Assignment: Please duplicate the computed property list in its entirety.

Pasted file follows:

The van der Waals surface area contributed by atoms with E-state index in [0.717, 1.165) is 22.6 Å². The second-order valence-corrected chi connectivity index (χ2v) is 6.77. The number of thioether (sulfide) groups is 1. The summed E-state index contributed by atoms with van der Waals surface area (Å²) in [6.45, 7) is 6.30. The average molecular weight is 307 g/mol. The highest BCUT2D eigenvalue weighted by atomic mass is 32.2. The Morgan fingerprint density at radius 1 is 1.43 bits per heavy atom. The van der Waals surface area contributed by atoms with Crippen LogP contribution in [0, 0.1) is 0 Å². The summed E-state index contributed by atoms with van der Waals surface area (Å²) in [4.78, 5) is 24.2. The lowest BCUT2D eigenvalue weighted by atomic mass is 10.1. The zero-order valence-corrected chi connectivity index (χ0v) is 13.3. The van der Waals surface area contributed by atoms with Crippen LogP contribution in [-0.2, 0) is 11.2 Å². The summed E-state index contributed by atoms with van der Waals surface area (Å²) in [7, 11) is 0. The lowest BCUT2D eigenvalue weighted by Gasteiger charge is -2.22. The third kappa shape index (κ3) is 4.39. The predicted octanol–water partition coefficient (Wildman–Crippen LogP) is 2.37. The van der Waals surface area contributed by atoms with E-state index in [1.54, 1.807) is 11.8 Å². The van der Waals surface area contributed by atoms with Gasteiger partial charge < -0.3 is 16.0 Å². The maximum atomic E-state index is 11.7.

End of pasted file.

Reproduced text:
The van der Waals surface area contributed by atoms with E-state index in [0.717, 1.165) is 22.6 Å². The second-order valence-corrected chi connectivity index (χ2v) is 6.77. The number of thioether (sulfide) groups is 1. The summed E-state index contributed by atoms with van der Waals surface area (Å²) in [6.45, 7) is 6.30. The average molecular weight is 307 g/mol. The highest BCUT2D eigenvalue weighted by atomic mass is 32.2. The Morgan fingerprint density at radius 1 is 1.43 bits per heavy atom. The van der Waals surface area contributed by atoms with Crippen LogP contribution in [0, 0.1) is 0 Å². The summed E-state index contributed by atoms with van der Waals surface area (Å²) in [4.78, 5) is 24.2. The lowest BCUT2D eigenvalue weighted by atomic mass is 10.1. The zero-order valence-corrected chi connectivity index (χ0v) is 13.3. The van der Waals surface area contributed by atoms with Crippen LogP contribution in [-0.2, 0) is 11.2 Å². The summed E-state index contributed by atoms with van der Waals surface area (Å²) in [7, 11) is 0. The lowest BCUT2D eigenvalue weighted by Gasteiger charge is -2.22. The third kappa shape index (κ3) is 4.39. The predicted octanol–water partition coefficient (Wildman–Crippen LogP) is 2.37. The van der Waals surface area contributed by atoms with E-state index in [1.54, 1.807) is 11.8 Å². The van der Waals surface area contributed by atoms with Gasteiger partial charge < -0.3 is 16.0 Å². The maximum atomic E-state index is 11.7.